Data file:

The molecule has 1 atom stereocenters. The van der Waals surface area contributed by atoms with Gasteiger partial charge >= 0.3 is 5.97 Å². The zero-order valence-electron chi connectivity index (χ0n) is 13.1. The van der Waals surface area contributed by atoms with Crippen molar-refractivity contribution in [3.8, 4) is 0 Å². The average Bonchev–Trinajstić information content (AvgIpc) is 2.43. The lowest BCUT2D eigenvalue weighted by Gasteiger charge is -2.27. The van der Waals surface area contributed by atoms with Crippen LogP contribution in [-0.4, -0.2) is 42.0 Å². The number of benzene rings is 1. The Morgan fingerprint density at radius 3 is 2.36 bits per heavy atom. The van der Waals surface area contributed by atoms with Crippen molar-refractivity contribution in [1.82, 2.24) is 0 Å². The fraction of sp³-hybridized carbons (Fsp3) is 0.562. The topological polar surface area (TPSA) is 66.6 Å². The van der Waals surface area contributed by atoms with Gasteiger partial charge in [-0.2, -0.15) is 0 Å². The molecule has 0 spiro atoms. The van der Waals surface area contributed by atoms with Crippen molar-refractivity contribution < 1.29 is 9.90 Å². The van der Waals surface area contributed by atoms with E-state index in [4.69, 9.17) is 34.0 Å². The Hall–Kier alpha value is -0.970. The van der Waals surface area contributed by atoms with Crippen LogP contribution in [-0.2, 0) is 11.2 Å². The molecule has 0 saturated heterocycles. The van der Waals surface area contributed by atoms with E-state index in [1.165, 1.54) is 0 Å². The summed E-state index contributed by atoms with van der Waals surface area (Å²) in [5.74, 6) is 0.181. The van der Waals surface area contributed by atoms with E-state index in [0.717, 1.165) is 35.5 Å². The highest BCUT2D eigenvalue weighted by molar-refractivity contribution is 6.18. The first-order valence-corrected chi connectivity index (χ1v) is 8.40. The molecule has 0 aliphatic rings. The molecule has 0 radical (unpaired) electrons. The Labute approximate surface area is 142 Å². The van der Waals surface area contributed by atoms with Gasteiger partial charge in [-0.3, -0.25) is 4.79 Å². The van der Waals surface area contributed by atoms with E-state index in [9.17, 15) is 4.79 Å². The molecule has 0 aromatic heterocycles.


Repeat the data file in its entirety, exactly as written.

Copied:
The molecule has 1 atom stereocenters. The van der Waals surface area contributed by atoms with Gasteiger partial charge >= 0.3 is 5.97 Å². The zero-order valence-electron chi connectivity index (χ0n) is 13.1. The van der Waals surface area contributed by atoms with Crippen molar-refractivity contribution in [3.8, 4) is 0 Å². The average Bonchev–Trinajstić information content (AvgIpc) is 2.43. The lowest BCUT2D eigenvalue weighted by Gasteiger charge is -2.27. The van der Waals surface area contributed by atoms with Crippen LogP contribution in [-0.4, -0.2) is 42.0 Å². The number of benzene rings is 1. The Morgan fingerprint density at radius 3 is 2.36 bits per heavy atom. The van der Waals surface area contributed by atoms with Crippen molar-refractivity contribution in [1.82, 2.24) is 0 Å². The fraction of sp³-hybridized carbons (Fsp3) is 0.562. The topological polar surface area (TPSA) is 66.6 Å². The van der Waals surface area contributed by atoms with Gasteiger partial charge in [-0.2, -0.15) is 0 Å². The molecule has 0 spiro atoms. The van der Waals surface area contributed by atoms with Crippen molar-refractivity contribution < 1.29 is 9.90 Å². The van der Waals surface area contributed by atoms with E-state index in [4.69, 9.17) is 34.0 Å². The Hall–Kier alpha value is -0.970. The van der Waals surface area contributed by atoms with Crippen LogP contribution in [-0.2, 0) is 11.2 Å². The molecule has 0 saturated heterocycles. The van der Waals surface area contributed by atoms with E-state index in [1.165, 1.54) is 0 Å². The summed E-state index contributed by atoms with van der Waals surface area (Å²) in [5.74, 6) is 0.181. The van der Waals surface area contributed by atoms with E-state index in [0.717, 1.165) is 35.5 Å². The highest BCUT2D eigenvalue weighted by molar-refractivity contribution is 6.18. The first-order valence-corrected chi connectivity index (χ1v) is 8.40. The molecule has 0 aliphatic rings. The molecule has 0 radical (unpaired) electrons. The Labute approximate surface area is 142 Å². The van der Waals surface area contributed by atoms with Gasteiger partial charge in [-0.3, -0.25) is 4.79 Å². The van der Waals surface area contributed by atoms with E-state index in [9.17, 15) is 4.79 Å². The molecule has 0 aromatic heterocycles.